Follow in the footsteps of Virginia Woolf and her celebrated Bloomsbury Set in the most historic part of London's West End
Standing on the junction of Tottenham Court Road and Oxford Street, traffic and people swirl noisily around. But a few yards away down Great Russell Street, you suddenly find yourself in a serene and soothing world. Welcome to Bloomsbury, one of London's most a fashionable residential areas since the 18th century.
It is still lined with elegant Georgian terraces and has lush garden squares where tall trees shade benches and discreet statuary. Blue plaques spot the streets, denoting the former homes of the Bloomsbury based writers and artists of the 1920s - Virginia Woolf, E.M.Forster, Lytton Strachey, Roger Fry, Duncan Grant and Vanessa Bell.
Today many of the buildings are offices or occupied by departments of the University of London. The Royal Academy of Dramatic Art is here too but the area leans towards medical sciences being home to the BMA, The School of Pharmacy and Great Ormond Street Hospital among others.
But its great jewel is the British Museum (www.britishmuseum.org). Founded in 1753 to house the collections of physician Sir Hans Sloane, it has been freely open to the public since 1759. Among the sumptuous items on show are the Rosetta Stone, helmets from the Sutton Hoo burial ship, the controversial Elgin Marbles from the Parthenon (room 18), the world’s largest collection of coins, a new medieval gallery and a fascinating timeline from the industrial revolution to satellite communications.
As well as permanent collections, this autumn the museum will feature an exhibition on Aztec ruler Moctezuma, (24 September - 24 January), with many items loaned from Mexico. Another intriguing exhibition will be The Power of Dogu (10 September - 22 November), 67 ceramic figures from Japan classed as national treasures.
With a staggering eight million objects to view, you can’t rush the British Museum. The best days to wander in wonder around the museum is Thursdays and Fridays when it is open until 8.30pm - while The Great Court general grounds stay open until 11pm.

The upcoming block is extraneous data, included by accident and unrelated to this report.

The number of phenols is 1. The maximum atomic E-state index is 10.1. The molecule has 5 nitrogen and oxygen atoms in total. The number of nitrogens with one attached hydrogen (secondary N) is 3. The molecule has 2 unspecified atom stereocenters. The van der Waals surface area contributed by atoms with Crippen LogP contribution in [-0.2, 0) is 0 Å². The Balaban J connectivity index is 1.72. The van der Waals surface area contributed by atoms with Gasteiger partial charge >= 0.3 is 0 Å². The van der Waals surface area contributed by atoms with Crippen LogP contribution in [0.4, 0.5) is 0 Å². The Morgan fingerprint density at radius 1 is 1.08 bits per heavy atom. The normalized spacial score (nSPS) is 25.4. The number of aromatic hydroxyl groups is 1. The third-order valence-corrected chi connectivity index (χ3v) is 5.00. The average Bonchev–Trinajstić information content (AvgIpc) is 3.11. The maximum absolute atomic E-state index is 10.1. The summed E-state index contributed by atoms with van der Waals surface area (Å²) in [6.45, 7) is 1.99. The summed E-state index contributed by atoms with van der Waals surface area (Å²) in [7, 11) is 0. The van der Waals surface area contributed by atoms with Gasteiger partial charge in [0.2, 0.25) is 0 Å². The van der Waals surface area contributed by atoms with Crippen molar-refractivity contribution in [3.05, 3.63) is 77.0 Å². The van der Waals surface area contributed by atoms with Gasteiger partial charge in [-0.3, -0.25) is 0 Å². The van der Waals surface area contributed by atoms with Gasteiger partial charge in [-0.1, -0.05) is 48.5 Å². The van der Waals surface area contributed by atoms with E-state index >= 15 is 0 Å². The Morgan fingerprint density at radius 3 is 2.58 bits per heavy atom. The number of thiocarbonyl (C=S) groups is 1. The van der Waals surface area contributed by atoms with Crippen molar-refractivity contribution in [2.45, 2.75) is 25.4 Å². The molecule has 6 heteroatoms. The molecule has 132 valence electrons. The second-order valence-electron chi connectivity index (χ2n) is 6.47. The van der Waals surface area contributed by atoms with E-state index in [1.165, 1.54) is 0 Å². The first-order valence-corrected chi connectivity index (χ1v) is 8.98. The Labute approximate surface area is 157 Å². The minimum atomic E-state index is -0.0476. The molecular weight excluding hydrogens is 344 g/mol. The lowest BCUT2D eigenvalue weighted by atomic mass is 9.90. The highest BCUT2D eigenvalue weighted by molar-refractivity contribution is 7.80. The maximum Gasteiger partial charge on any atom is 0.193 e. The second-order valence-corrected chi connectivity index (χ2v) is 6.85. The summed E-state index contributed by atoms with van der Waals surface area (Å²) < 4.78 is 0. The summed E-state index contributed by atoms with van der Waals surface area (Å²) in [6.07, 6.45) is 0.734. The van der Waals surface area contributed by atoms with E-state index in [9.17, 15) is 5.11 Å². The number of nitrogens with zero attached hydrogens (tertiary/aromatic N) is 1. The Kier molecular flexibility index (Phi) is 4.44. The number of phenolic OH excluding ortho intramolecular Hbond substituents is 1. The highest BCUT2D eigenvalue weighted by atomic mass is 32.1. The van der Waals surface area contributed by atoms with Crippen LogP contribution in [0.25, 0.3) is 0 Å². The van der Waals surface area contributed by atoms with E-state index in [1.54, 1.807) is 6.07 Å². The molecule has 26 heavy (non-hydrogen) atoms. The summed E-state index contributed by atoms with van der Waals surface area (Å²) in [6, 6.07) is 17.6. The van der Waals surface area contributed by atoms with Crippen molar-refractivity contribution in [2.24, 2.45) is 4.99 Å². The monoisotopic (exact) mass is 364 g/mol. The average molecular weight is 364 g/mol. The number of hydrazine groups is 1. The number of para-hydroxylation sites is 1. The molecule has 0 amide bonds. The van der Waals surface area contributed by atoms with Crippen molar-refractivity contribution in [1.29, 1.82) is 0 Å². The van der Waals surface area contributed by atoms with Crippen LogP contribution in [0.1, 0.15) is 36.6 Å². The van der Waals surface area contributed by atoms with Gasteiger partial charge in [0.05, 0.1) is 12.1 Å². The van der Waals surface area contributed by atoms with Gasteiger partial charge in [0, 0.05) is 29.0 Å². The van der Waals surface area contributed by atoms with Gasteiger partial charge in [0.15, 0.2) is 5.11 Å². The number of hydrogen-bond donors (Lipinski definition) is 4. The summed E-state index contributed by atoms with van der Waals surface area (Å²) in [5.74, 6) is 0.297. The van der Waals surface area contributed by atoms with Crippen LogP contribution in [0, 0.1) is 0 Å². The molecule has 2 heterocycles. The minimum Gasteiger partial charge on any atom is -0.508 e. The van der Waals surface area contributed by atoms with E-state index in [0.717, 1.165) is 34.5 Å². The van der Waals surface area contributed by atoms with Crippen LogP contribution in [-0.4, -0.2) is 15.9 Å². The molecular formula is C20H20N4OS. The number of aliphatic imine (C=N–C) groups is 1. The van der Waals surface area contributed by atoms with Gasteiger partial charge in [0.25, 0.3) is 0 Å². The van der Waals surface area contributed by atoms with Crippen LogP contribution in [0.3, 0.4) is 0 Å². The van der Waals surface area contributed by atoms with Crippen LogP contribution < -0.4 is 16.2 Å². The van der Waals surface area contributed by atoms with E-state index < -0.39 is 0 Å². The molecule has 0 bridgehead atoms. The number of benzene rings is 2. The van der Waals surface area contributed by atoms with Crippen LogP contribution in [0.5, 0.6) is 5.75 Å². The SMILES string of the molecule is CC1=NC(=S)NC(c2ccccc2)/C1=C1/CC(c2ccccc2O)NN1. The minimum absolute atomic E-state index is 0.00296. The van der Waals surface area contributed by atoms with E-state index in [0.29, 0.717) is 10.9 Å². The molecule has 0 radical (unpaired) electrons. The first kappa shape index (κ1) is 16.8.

The Great Court is Europe’s largest covered public place, stretching two acres around the old reading room and shielded by Norman Foster's roof of 3,312 panes of glass. Meals can be taken in the court including afternoon tea - a Viennese style ‘tea’ with coffee and Demel chocolate cake is £14. Private dining costs £28 for a set menu and at weekends and there’s an area for family picnics during school holidays.
The nearby Bloomsbury Hotel was reopened this summer. Set in a Georgian-listed building designed by Sir Edwin Lutyens, much of the original building has been retained despite the modern and technological updates in the rooms. Comfort is the key with neutral muted soft furnishings spiked with scarlet chaise longues beside super-sized flat-screen TVs. Mirrors and lighting have been carefully thought out for guests’ comfort and the Edwardian free-standing tubs in the marble-lined bathrooms have a wall TVs to watch while wallowing. Ironing board and tea maker as well as chic coffee machines are also included. Room service is prompt and smiley and the continental breakfast offers a generous selection of dishes, making it excellent value for money. Prices start at £165 per room.
The Lansdeer restaurant (Landseer was Lutyen’s middle name) is termed retro-British - emphasising fresh seasonal products used in dishes such as carpaccio of Hebridean scallops, prawn cocktail and pot-roasted guinea fowl. There's the added attraction of an outdoor terrace for summer dining. The hotel has a listed chapel which is licensed for weddings.